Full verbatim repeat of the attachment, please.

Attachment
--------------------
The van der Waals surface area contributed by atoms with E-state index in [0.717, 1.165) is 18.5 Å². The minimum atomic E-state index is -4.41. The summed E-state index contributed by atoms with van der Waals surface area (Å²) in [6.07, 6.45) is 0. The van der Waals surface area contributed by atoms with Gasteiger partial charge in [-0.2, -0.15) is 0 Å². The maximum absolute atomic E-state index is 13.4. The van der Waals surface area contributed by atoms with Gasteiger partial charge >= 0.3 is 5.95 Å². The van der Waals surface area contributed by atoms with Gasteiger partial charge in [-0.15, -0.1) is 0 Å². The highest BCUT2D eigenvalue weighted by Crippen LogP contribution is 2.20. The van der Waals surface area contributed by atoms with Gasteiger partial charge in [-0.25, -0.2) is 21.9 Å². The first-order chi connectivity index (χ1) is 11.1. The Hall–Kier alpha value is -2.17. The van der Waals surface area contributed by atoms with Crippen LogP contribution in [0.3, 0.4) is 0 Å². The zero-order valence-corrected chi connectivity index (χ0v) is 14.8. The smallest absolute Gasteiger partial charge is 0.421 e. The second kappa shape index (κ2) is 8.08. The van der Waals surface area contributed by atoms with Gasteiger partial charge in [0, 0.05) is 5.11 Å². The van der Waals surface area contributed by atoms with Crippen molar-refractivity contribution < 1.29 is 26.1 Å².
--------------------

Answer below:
The van der Waals surface area contributed by atoms with E-state index in [0.717, 1.165) is 18.5 Å². The minimum atomic E-state index is -4.41. The summed E-state index contributed by atoms with van der Waals surface area (Å²) in [6.07, 6.45) is 0. The van der Waals surface area contributed by atoms with Gasteiger partial charge in [-0.2, -0.15) is 0 Å². The maximum absolute atomic E-state index is 13.4. The van der Waals surface area contributed by atoms with Gasteiger partial charge >= 0.3 is 5.95 Å². The van der Waals surface area contributed by atoms with Gasteiger partial charge in [-0.15, -0.1) is 0 Å². The highest BCUT2D eigenvalue weighted by Crippen LogP contribution is 2.20. The van der Waals surface area contributed by atoms with Gasteiger partial charge in [-0.25, -0.2) is 21.9 Å². The first-order chi connectivity index (χ1) is 11.1. The Hall–Kier alpha value is -2.17. The van der Waals surface area contributed by atoms with Crippen LogP contribution in [0.3, 0.4) is 0 Å². The zero-order valence-corrected chi connectivity index (χ0v) is 14.8. The smallest absolute Gasteiger partial charge is 0.421 e. The second kappa shape index (κ2) is 8.08. The van der Waals surface area contributed by atoms with Gasteiger partial charge in [0, 0.05) is 5.11 Å². The van der Waals surface area contributed by atoms with Crippen molar-refractivity contribution < 1.29 is 26.1 Å².